With a long worrisome night still ahead, O'Brien went off to a sale of yearlings in nearby Sunbury, and Buckley packed his bag to fly home to Mentor, Ohio, 150 miles away. He was piloting a Cessna 182 belonging to Ohioan Thurman Downing, the owner of Melvin's Woe (Downing's late father Richard had been the owner of Bret Hanover, sire of Melvin's Woe). Halfway there Buckley decided he wanted another look at the horse, so he turned around and flew back to Delaware.

He had stopped giving internal medication the previous day (if the horse could go, Buckley did not want any drugs showing up in the prerace tests), and he had left a poultice on the leg. When Buckley got back, Melvin was fussing in the stall. The poultice had caused the leg to get hot and swollen. Another round of ice packs and witch hazel brought the swelling down. Buckley got back in the Cessna, and this time flew all the way home. He tried to sleep but couldn't, so he got up, got back in the plane once again and returned to his patient. The leg was better, and Buckley sat down to the controls of the Cessna for the last time that night. It was one a.m. and a cold wind was beginning to blow across the grounds.

When the crowd began to come into the fairgrounds the next morning a drizzle was falling. Back in town, Buckley put on his windbreaker and a red golf cap and went to look for an iceman. O'Brien massaged Melvin's sore leg until Buckley returned with ice. "That guy charged me $2.75 for one crummy bag," the veterinarian said, "but I didn't even have time to get mad at him."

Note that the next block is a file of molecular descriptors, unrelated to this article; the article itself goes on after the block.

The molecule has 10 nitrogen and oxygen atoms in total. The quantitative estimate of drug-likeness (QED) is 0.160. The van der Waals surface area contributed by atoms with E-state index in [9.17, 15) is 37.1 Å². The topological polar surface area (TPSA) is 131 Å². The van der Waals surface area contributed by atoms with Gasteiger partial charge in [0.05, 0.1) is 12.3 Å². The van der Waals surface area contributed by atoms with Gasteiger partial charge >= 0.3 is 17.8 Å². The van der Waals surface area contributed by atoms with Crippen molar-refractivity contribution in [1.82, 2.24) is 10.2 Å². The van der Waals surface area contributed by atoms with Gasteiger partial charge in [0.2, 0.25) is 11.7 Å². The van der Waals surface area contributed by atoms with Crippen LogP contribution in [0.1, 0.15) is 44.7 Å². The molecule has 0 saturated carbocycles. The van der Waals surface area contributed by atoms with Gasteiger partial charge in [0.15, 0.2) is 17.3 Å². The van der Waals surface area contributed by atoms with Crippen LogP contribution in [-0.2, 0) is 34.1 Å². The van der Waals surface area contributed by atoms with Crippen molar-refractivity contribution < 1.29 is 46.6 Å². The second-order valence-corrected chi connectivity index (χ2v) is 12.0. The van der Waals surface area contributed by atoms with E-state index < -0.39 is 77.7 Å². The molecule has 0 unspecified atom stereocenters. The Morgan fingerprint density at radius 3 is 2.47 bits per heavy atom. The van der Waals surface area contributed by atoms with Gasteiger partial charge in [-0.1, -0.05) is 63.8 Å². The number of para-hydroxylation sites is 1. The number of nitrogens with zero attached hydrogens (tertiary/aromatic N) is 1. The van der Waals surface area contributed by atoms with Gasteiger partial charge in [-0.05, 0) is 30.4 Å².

O'Brien and his group were not the only ones with troubles. Lucien Fontaine, who was to drive Valiant Bret, was stranded in Syracuse because Allegheny Airlines had canceled his flight. He finally got a charter. Johnny Chapman, the driver of J. R. Skipper, was complaining about his ears. He had a bad cold and on a flight out from New York his hearing had gone. Canadian Keith Waples shook his head as he watched his horse, Rob Ron Ritzar, fidget in his stall.

"You never know what he's going to do," Waples said. "He doesn't like the gate and he's liable to come out running. It wouldn't be the first time he's done it." Dick Buxton, an Ohioan with no fewer than three horses in the Jug, explained that his Faraway Bay had to have oxygen about 20 minutes before every race because of the smoke inhalation he had suffered last winter in a barn fire. "He might still be having trouble because of that fire," Buxton said. "He just hasn't done well so far this season."

So many horses (17) had been entered in the $120,000 race that it was split into two elimination divisions, with the first four finishers in each to come back for another mile. If neither previous winner took that one, a final three-horse race-off would be required. Melvin's Woe was limping when O'Brien took him out on the track for his first warmup. He gimped around at a jog. "He was about like this when we raced in Detroit," said Joe, not without hope. He and Owner Downing decided to "try one heat anyway." Melvin went two slow warmups and waited in the paddock in ice-water bandages.